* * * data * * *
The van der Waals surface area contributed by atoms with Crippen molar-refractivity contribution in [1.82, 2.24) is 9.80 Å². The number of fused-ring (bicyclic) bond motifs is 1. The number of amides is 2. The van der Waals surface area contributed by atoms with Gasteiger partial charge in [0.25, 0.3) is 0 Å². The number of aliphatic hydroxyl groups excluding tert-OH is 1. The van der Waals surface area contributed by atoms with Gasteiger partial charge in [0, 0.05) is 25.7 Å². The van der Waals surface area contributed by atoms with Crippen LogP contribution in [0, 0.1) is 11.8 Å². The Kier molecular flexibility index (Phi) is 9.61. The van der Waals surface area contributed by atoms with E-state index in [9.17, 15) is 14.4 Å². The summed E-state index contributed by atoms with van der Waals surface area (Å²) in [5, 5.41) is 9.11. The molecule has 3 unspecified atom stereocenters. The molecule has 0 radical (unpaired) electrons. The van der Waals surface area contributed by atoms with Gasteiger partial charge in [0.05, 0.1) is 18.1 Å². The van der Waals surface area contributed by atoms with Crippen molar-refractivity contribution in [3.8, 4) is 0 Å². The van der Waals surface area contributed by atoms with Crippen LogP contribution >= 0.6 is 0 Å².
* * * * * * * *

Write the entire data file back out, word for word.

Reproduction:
The van der Waals surface area contributed by atoms with Crippen molar-refractivity contribution in [1.82, 2.24) is 9.80 Å². The number of fused-ring (bicyclic) bond motifs is 1. The number of amides is 2. The van der Waals surface area contributed by atoms with Gasteiger partial charge in [0.25, 0.3) is 0 Å². The number of aliphatic hydroxyl groups excluding tert-OH is 1. The van der Waals surface area contributed by atoms with Gasteiger partial charge in [0, 0.05) is 25.7 Å². The van der Waals surface area contributed by atoms with Crippen LogP contribution in [0, 0.1) is 11.8 Å². The Kier molecular flexibility index (Phi) is 9.61. The van der Waals surface area contributed by atoms with E-state index in [9.17, 15) is 14.4 Å². The summed E-state index contributed by atoms with van der Waals surface area (Å²) in [5, 5.41) is 9.11. The molecule has 3 unspecified atom stereocenters. The molecule has 0 radical (unpaired) electrons. The van der Waals surface area contributed by atoms with Gasteiger partial charge in [0.05, 0.1) is 18.1 Å². The van der Waals surface area contributed by atoms with Crippen molar-refractivity contribution in [3.8, 4) is 0 Å². The van der Waals surface area contributed by atoms with Crippen LogP contribution >= 0.6 is 0 Å².